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Mayor Frank Scott, Jr. is the son of a firefighter and a mother who had his older sister as a high school freshman. Frank Scott Jr. often reminds voters that he was “born, raised and still resides in Southwest Little Rock.” Scott believes he could be "dead, in jail or not on the right path," like some of the people he grew up with, if it wasn't for the opportunities he's had.
Scott credits his mother, Brenda, for making sure he got the most of his educational opportunities. He remembers her waking at 4 a.m. to wait in line to apply for him to attend Horace Mann, then a magnet junior high, and later making sure that he applied to attend Parkview Arts and Sciences Magnet High School where he played tight end and defensive end in football and studied modern dance and ballet in junior high and high school.
Scott's first political experience came from volunteering for Tennessee legislator Lois DeBerry's campaign while a student at the University of Memphis. After graduating, his job as a Target distribution manager had him working nights and weekends, so when looking for things to do during the day, he got involved with another political campaign -- former Arkansas Gov. Mike Beebe's in 2006.
Morril Harriman, who headed Beebe's transition team when he got elected and served as his chief of staff, said Scott was one of the first people he hired in the administration. Though Scott was in his twenties and didn't have a background working in government, Harriman said he got "this impression of a young man who wanted to learn, who wanted to be committed, who wanted to make a difference."
A banker, pastor, former state Highway Commissioner and former senior policy adviser to Gov. Mike Beebe, Scott, at 34, is Little Rock’s youngest Mayor.
Up In Your Business is a Radio Show by FlagandBanner.com
[00:00:09] GM: Welcome to Up in Your Business with Kerry McCoy, a production of flagandbanner.com. Through storytelling and conversational interviews, this weekly radio show and podcast offers listeners an insider's view into the commonalities of successful people and the ups and downs of risk taking. Connect with Kerry through her candid, funny, informative and always encouraging weekly blog. And now it's time for Kerry McCoy to get all up in your business.
[00:00:34] KM: Thank you son, Gray. It is with great pleasure I welcome to the table the ambitious, hardworking, visionary, mayor of Little Rock, Arkansas. Before we talk about your soon to be voted on 1% sales tax increase called Left Little Rock Sales Tax Initiative, and before we talk about the Coronavirus, and how it has affected your first term in office, let's let our listeners get to know you for a minute. Your parents played a big part in your development. Tell us about your family and growing up in Southwest Little Rock.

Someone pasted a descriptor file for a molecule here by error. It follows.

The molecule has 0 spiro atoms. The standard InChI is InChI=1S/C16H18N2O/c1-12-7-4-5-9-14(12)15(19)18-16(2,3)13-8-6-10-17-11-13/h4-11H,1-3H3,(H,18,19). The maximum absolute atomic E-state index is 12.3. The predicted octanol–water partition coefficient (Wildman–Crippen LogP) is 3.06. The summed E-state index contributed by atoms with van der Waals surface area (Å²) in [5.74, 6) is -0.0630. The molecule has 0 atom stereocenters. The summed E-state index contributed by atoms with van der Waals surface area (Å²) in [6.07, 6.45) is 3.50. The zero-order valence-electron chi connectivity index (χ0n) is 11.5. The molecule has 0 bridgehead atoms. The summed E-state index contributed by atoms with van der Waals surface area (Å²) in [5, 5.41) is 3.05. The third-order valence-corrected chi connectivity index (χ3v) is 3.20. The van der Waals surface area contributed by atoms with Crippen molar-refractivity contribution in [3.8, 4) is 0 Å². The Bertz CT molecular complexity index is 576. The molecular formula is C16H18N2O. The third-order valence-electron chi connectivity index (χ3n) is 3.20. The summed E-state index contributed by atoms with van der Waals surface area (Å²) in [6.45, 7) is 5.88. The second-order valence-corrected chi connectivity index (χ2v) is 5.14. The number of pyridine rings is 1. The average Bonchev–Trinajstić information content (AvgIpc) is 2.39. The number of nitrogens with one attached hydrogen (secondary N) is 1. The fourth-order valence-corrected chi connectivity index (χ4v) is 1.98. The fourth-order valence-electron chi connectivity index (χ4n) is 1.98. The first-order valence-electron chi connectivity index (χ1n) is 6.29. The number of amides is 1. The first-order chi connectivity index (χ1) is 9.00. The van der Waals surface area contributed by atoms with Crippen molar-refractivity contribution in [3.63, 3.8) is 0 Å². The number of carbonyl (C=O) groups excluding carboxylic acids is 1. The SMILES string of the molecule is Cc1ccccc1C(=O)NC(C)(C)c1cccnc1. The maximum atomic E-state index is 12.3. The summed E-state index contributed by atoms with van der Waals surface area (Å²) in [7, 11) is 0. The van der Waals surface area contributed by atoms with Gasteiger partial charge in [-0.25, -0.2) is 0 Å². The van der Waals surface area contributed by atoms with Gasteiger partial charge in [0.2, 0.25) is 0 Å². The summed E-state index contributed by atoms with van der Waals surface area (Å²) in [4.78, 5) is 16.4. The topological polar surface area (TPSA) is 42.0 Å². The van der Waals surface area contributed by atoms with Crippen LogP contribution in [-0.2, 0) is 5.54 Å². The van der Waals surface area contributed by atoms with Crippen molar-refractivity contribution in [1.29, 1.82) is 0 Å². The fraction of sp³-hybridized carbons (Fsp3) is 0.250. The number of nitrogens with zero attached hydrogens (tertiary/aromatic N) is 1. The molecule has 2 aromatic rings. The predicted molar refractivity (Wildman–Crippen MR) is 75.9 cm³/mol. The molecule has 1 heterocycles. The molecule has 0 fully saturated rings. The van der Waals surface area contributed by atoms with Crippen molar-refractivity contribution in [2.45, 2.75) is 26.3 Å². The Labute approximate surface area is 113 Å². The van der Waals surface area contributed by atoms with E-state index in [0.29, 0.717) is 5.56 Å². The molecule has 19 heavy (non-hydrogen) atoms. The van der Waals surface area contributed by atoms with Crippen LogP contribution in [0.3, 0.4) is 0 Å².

[00:01:08] KM: Well, being born and raised and still residing in Southwest Little Rock, you definitely understand the differences particularly when I was a banker as well, leaving Southwest Little Rock, driving down to Ranch Drive and seeing um the differences in how development had erupted amongst our city and the need for a greater focus on development in every area of our city. To ensure that there were no haves and have-nots. And so that's been a uniting vision, a vision of growth and transformation for the entire city as we all grow together. I’m excited that I’ve had the roots of both my parents to play a large role in my development and seeing how their journeys in life have helped me become the first college graduate in our family on both sides of the family. And so coming from modest means is truly by God's grace and mercy that I stand here today as the state's capital city mayor.
[00:02:06] KM: Your father was a firefighter?
[00:02:07] FS: He was a retired firefighter.
[00:02:09] KM: I thought he was a Baptist preacher?
[00:02:11] FS: No. That's me.
[00:02:13] KM: I thought that came down through the family.
[00:02:15] FS: No, not at all. I’m the only one in the family.
[00:02:21] KM: You said my mother is definitely the backbone of our family with what she has persevered in life. What do you mean by that?
[00:02:28] FS: Well, she was a young teenage mother when she had my older sister. And I came shortly after that, and so if you understand the sacrifices that she's made for our entire family. It's unbelievable. And the things that she's persevered through and she's truly demonstrated not only work ethic but reliability, dependability that has poured into not only my life, but my siblings’ life. And without her, and of course my father, I wouldn't be the man I am today. But I definitely key into a young single mother and what she was able to do and persevere through has truly built the character in my life.
[00:03:06] KM: How much is teenage pregnancy a problem in Little Rock?
[00:03:10] FS: Well, I think it's not just necessarily a problem in Little Rock. It's something that we're seeing across the nation when we're having children having children. And many times when you see different things, we want to do our best to ensure that there are wraparound services for everyone to ensure that they have the positive movement.
[00:03:28] KM: Wraparound services. I like that term. Did you make that word up?